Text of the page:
Judge rejects New York counties’ land trust challenges

Verona, New York (AP) 10-09

A federal judge has upheld the U.S. Department of Interior’s authority to put more than 13,000 acres of upstate New York land into trust for the Oneida Indian Nation.

New York state and Madison and Oneida counties had argued that former Interior Secretary Dirk Kempthorne’s decision authorizing the transfer of about 20 square miles was unconstitutional and exceeded his authority. U.S. District Judge Lawrence Kahn rejected their arguments.

Land held in federal trust is exempt from local and state laws and taxes, but subject to most federal laws.

“Although the preferred outcome is a negotiated settlement, absent that possibility, we are pleased with this decision,” the nation said in a statement.

In a 30-page decision issued last September in Albany, Kahn also determined the state and counties would not be harmed by the transfer of a separate 18 acres into trust, approved in December, and therefore had no standing to contest it.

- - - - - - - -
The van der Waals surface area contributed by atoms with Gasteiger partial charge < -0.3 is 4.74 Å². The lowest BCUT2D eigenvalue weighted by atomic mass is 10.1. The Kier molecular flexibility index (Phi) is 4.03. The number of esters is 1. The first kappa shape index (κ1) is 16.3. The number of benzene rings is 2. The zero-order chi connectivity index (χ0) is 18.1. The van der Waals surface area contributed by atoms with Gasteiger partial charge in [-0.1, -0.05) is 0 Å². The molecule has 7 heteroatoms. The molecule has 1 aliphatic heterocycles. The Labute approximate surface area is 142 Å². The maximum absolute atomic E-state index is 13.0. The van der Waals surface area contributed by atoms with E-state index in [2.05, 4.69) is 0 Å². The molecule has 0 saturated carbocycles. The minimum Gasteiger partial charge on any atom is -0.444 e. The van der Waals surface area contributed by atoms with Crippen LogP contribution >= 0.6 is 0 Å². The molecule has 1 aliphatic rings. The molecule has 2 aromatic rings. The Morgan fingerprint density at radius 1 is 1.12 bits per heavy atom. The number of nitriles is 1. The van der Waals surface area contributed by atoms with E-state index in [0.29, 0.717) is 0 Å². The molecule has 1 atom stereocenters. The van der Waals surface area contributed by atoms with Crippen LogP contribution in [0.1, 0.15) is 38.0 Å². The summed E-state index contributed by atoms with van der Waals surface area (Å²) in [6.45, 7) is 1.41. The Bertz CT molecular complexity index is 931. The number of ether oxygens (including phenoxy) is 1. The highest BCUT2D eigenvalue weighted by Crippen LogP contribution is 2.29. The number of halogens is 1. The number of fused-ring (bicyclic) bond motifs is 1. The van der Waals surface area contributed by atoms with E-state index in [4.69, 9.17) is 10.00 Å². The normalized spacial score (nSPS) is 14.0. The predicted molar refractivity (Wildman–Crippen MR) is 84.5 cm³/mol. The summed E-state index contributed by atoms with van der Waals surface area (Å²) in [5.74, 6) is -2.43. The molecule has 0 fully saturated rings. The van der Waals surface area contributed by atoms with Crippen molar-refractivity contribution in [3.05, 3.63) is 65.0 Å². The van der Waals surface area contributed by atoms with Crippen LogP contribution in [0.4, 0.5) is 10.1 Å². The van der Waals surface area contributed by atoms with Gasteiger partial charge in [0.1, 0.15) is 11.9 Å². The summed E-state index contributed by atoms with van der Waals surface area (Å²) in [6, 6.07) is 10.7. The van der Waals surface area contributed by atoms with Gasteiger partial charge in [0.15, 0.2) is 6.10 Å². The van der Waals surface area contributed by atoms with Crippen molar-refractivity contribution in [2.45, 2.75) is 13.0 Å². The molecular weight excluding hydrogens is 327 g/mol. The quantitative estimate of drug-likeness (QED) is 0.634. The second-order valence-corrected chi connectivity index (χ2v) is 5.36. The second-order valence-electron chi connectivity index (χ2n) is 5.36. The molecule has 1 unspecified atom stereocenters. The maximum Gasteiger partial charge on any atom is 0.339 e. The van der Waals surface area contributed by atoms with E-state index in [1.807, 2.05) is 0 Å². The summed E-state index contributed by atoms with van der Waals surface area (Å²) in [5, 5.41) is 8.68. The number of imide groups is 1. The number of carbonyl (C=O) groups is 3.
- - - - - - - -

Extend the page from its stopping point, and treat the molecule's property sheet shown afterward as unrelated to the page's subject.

Kahn also dismissed the state and counties’ argument that the tribe’s Turning Stone Resort and Casino violated the Indian Gaming Regulatory Act.

“It’s not a surprise. We expected that it would be difficult for us to win these motions,” said attorney David Schraver, who represents the two counties.

“His decision is not likely to be the last word,” Schraver said. The state and county were seeking a summary judgment to immediately halt the transfer.

Attorney General Andrew Cuomo’s office said it had received the decision and was reviewing it.

Schraver said he would discuss the ruling with county officials, but expected the counties would continue their challenges.

An appeal cannot be filed until Kahn decides all the motions in the case, Schraver said.

A number of procedural issues remain. The counties and state have also claimed the decision was arbitrary and not supported by the record. They also claim there was inappropriate influence by Oneida lobbyists during the decision process.

After a contentious three-year review, Interior Department officials recommended in May 2008 placing 13,004 acres into trust. The Oneidas had asked to put 17,370 acres into trust.

In December, the agency put an 18-acre parcel of U.S. Air Force surplus land into trust for the Oneidas under a provision of the Base Realignment and Closure law. The land in Oneida County was not part of the tribe’s trust request or the Interior Department recommendation.

The Oneidas once possessed about 300,000 acres within their reservation, nearly all of which they claim was illegally conveyed to the state without federal approval. The tribe also has a land claim pending in federal court.

Earlier this summer, the Oneidas offered Oneida County $55 million to drop its challenges, but county lawmakers rejected the offer.